I said them once to my father as he went on a tirade about some commotion with his family.  He was sad because after his mother’s death his family was squabbling about what to do with certain items, money, and property.  The emotions he was carrying with him were heavy, and I often have a difficult time in the presence of them.  I wanted a way to calm him, soothe his fears and anger, so I said, “Be in this world but not of it.”

He quieted for a moment, then asked, “What does that mean?”  I explained to him that it’s the thought that we are created to be in this world and a part of its manifestations, but as soon as we lose ourselves in the mastication of events, we are lost.

“Think about,” I said.  “We are physical beings.  We are in a physical reality much of the time.  There are events and things that transpire that we cannot control nor should we.  As soon as we start to believe that these events and things are who we are, we lose the thread.  We are spiritual beings living a physical experience.”  He looked at me like I had three heads.  He nodded and continued driving, no longer lamenting the affairs of his family. I felt generally soothed by the fact that he was at least mulling it over.

After a few minutes he turned to me, “So which one of your psycho babble new-aged philosophers taught you that idea?”

I laughed.  “Jesus,” I said.  He paused again.  His deep and abiding love for Catholicism kept him from going any further with his derides.

“So tell me again what this means,” he said. I did, but I am still quite sure he didn’t get it, and truthfully, that’s okay.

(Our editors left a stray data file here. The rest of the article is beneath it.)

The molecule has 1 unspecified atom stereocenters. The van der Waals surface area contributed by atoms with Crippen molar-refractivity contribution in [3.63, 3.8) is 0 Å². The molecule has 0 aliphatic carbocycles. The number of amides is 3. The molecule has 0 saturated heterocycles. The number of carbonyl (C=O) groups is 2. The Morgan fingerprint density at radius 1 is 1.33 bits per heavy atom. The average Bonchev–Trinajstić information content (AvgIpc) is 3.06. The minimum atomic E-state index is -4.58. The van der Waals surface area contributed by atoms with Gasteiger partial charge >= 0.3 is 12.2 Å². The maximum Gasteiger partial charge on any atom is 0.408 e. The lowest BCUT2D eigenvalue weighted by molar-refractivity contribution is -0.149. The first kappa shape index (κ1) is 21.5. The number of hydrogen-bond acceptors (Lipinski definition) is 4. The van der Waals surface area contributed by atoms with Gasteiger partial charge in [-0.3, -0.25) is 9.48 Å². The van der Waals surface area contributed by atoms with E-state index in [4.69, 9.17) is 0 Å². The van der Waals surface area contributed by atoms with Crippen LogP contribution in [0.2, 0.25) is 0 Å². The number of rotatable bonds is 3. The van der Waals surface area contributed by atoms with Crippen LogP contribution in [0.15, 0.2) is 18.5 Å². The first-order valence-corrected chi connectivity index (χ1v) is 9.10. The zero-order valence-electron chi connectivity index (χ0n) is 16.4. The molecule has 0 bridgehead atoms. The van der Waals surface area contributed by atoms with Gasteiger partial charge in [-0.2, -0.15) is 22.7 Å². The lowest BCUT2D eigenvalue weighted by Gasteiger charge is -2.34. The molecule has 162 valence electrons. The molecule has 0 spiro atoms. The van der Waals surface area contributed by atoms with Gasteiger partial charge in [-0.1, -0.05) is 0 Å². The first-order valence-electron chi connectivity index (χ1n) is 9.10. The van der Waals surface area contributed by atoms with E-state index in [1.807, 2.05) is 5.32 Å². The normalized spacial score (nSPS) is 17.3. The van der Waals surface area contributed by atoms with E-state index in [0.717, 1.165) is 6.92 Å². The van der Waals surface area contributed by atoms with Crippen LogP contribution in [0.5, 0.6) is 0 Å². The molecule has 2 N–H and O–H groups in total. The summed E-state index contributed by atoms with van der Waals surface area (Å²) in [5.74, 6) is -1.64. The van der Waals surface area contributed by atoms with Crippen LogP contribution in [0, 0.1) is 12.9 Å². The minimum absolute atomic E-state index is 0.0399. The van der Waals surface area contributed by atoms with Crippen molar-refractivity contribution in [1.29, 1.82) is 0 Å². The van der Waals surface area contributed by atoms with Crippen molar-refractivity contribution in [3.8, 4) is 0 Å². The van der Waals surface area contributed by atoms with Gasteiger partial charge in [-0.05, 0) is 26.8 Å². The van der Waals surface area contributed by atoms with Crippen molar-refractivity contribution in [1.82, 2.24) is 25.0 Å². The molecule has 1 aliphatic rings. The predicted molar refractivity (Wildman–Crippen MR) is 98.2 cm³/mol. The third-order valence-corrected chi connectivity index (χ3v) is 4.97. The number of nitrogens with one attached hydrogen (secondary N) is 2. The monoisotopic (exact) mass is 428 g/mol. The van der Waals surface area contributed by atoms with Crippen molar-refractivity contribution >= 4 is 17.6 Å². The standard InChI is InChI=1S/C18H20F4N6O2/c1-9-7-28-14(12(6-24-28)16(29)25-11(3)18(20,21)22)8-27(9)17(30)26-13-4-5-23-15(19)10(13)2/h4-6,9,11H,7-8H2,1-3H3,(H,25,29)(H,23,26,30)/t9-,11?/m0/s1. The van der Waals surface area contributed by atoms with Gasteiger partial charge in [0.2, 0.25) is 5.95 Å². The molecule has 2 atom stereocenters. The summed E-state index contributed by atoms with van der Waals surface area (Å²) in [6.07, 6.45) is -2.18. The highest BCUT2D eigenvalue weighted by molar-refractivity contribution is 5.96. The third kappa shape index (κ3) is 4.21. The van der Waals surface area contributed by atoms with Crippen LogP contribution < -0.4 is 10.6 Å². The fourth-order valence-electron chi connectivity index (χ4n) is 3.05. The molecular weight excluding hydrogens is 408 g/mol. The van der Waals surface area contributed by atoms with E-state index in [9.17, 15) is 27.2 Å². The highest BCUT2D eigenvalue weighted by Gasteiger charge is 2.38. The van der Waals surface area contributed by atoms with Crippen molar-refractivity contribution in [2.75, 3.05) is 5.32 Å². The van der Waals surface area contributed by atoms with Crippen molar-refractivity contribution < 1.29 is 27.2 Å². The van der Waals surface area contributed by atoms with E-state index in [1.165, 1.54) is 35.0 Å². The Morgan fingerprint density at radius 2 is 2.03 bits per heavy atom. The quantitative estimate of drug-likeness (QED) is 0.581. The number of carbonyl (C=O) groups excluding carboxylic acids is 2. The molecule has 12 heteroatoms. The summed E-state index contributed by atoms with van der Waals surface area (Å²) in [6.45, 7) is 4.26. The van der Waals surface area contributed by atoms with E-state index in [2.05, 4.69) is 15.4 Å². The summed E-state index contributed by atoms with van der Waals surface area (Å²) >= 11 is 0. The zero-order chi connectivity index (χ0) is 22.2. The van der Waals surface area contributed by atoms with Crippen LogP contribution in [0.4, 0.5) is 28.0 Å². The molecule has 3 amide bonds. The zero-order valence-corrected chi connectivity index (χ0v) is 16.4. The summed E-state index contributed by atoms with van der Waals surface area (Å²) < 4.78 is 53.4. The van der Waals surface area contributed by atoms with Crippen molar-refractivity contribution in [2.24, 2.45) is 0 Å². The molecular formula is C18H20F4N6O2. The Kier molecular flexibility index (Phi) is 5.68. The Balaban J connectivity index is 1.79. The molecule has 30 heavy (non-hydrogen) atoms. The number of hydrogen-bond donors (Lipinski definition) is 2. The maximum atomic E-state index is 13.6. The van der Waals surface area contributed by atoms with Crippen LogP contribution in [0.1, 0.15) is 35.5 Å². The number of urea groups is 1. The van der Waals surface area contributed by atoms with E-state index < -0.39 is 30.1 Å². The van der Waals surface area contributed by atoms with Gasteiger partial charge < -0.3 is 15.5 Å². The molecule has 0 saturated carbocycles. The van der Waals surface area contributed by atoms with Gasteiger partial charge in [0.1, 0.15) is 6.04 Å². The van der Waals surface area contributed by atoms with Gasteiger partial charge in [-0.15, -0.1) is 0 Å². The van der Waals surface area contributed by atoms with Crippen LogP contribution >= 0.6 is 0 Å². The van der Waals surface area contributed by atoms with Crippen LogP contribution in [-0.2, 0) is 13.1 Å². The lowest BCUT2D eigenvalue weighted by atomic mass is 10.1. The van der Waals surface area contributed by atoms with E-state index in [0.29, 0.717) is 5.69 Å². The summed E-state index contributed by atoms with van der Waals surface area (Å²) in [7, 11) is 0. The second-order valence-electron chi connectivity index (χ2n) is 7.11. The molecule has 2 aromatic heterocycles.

The quotes I remember, the mantras that keep me going, the words of wisdom that help steer me in the right direction day after day are here for my journey.  The understanding that we are all here to learn our particular brand of lesson is never lost on me, and I try to remember that before I get frustrated by lack of understanding.  We are all on our own paths and we are shown constant signs to help guide us through, and perhaps showing others our sign posts help them or maybe it just helps us.  As we reaffirm an idea for another, it travels more deeply into the core of us, and there it becomes lodged and more of a truth than it was before.  Either way, it is good.

Trust. Trust. Trust

Wondering About the Nature of Love

heartWhen does someone know she is in love?  Is it just a level of caring that overtakes her softly and then sideswipes her over and over again until she wonders which way is up?  Or is love a combination of waves crashing on a beach, sometimes soft and lapping other times thunderous and raw? Does it matter if the other person loves us back?